Disclaimer: The posting of this file is not to be construed as a commitment
to provide free consulting to people I don't know.  Post your questions to
the newsgroup and I might answer them there, or someone else might do it
better.  (Although if you say "please send e-mail copies", I'm going to
ignore your message.)

Disclaimer 2: There ARE errors in this file, but at the time of writing, I
didn't know what they were.  (If I knew, I would have fixed them.)  This
document is offered on an "as-is" basis, no warranty is implied, blah blah blah.

The metafaqs say you should choose a random day of the month to post monthly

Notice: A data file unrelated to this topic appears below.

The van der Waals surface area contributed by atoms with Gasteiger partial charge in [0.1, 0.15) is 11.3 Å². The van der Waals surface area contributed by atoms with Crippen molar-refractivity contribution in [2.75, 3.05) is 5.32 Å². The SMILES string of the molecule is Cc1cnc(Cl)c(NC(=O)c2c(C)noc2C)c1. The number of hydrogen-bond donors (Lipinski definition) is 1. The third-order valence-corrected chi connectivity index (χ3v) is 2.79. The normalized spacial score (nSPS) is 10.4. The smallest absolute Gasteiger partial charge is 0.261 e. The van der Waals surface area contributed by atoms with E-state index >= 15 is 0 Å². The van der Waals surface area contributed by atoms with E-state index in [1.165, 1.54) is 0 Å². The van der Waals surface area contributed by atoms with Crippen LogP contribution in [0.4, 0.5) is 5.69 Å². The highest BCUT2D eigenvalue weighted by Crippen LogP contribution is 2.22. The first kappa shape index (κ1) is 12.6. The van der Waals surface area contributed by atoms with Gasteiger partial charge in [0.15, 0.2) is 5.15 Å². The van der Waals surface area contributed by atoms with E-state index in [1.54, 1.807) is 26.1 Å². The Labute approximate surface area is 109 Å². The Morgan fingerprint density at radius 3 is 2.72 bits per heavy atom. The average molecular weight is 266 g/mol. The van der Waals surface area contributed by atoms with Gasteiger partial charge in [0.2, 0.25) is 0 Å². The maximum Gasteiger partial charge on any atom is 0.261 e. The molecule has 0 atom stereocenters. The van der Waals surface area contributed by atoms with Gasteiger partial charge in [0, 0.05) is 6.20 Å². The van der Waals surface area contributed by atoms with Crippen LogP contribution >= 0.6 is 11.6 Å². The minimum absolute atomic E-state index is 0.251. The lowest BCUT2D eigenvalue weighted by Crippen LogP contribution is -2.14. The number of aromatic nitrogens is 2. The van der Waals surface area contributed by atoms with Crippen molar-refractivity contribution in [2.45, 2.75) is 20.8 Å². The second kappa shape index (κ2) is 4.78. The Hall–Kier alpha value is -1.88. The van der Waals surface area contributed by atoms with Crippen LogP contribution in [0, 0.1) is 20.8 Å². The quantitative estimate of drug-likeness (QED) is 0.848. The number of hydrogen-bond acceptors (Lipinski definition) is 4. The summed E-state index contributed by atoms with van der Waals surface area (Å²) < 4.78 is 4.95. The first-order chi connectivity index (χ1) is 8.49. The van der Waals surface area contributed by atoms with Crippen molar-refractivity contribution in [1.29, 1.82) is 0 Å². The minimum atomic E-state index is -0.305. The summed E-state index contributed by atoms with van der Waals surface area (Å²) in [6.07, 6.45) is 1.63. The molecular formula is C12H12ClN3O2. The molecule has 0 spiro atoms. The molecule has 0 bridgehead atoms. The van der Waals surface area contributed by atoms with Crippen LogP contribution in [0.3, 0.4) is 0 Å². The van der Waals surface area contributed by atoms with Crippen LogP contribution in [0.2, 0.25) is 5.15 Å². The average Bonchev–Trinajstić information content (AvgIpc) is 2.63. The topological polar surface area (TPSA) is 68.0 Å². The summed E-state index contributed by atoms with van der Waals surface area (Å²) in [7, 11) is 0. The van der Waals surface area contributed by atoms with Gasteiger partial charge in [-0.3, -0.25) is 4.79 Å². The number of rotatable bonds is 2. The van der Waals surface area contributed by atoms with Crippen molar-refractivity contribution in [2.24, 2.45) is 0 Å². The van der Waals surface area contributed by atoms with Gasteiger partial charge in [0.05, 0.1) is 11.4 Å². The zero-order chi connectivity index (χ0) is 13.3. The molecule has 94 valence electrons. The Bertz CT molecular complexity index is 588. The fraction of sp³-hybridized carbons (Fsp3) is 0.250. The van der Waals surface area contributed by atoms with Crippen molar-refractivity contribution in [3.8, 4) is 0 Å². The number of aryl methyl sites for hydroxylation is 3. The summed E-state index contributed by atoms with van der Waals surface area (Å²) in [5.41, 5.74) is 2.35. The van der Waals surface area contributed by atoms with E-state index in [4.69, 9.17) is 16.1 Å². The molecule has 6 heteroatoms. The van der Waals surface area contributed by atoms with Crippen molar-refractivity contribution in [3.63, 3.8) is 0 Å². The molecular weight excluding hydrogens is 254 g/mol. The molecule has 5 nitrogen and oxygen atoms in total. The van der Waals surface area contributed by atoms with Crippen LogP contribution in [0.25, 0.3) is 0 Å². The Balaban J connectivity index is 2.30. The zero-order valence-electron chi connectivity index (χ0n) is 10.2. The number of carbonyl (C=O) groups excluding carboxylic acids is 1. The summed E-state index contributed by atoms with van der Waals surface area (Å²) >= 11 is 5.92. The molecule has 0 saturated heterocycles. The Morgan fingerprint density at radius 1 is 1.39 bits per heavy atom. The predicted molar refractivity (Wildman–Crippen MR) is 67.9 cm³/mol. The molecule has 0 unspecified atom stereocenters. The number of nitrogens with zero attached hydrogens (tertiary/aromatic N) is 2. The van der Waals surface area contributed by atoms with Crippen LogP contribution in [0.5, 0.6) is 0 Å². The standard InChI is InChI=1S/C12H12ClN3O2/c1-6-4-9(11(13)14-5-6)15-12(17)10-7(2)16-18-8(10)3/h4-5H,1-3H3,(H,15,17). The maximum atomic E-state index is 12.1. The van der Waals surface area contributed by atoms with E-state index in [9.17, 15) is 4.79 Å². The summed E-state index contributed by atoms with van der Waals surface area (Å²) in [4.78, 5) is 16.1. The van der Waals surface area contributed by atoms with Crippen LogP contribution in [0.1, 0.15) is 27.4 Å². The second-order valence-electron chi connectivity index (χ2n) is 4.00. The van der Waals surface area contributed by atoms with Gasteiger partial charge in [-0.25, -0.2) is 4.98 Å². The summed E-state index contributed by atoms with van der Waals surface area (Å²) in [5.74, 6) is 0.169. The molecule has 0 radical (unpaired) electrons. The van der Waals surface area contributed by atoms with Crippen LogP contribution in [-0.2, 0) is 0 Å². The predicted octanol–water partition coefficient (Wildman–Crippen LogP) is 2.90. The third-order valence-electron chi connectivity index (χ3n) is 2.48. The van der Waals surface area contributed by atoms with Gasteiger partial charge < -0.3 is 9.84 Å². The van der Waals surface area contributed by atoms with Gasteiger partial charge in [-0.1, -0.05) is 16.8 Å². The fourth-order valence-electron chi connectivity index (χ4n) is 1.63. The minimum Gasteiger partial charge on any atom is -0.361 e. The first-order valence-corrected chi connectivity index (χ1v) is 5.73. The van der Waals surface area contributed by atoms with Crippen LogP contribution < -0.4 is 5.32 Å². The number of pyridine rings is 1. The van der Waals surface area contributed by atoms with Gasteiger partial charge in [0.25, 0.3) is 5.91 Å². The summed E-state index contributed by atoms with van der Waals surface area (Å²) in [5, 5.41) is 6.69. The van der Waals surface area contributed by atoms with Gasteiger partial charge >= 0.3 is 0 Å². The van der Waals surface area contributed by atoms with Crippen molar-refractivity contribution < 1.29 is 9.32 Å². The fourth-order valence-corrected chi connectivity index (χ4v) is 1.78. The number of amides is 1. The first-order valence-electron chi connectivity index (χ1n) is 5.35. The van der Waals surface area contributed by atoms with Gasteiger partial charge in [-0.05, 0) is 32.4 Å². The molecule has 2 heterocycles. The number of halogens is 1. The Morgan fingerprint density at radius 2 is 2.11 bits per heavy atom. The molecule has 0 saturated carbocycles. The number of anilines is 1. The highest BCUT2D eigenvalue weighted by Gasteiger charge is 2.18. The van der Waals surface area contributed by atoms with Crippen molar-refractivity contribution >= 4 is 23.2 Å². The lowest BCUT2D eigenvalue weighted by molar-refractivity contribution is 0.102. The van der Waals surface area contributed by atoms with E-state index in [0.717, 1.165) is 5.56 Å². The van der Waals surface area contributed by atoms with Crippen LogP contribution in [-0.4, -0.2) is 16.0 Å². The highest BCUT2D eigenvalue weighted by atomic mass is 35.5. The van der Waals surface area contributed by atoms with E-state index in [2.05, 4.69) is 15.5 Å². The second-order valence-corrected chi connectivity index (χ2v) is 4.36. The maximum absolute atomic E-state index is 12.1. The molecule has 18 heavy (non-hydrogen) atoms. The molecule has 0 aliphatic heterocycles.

faqs on, so I just used random() and got the number 22 (I don't think it's
necessary for it to be a cryptographic random number).

------------------------------

Subject: Can anyone here tell me how to exploit the <whatever> bug?
        or Can anyone here tell me how to break in to my ISP?

No.  We're security professionals.  We try to secure systems.  We think that
securing systems and fixing bugs are more intellectual activities than running
a program which someone else wrote which you don't understand.

You should only attempt "penetration testing" of a system with the consent
of its administrators and/or owners.  They will only be interested in your
services if you know something.  You can start your education by learning
some general computer science and computer programming, and by reading
computer security textbooks and/or newsgroups.

------------------------------

Subject: What do the "identd" lines in my syslog mean?  Is this a security
        exposure?  Can I turn off identd?

Discarding the timestamp and hostname, the lines look something like this: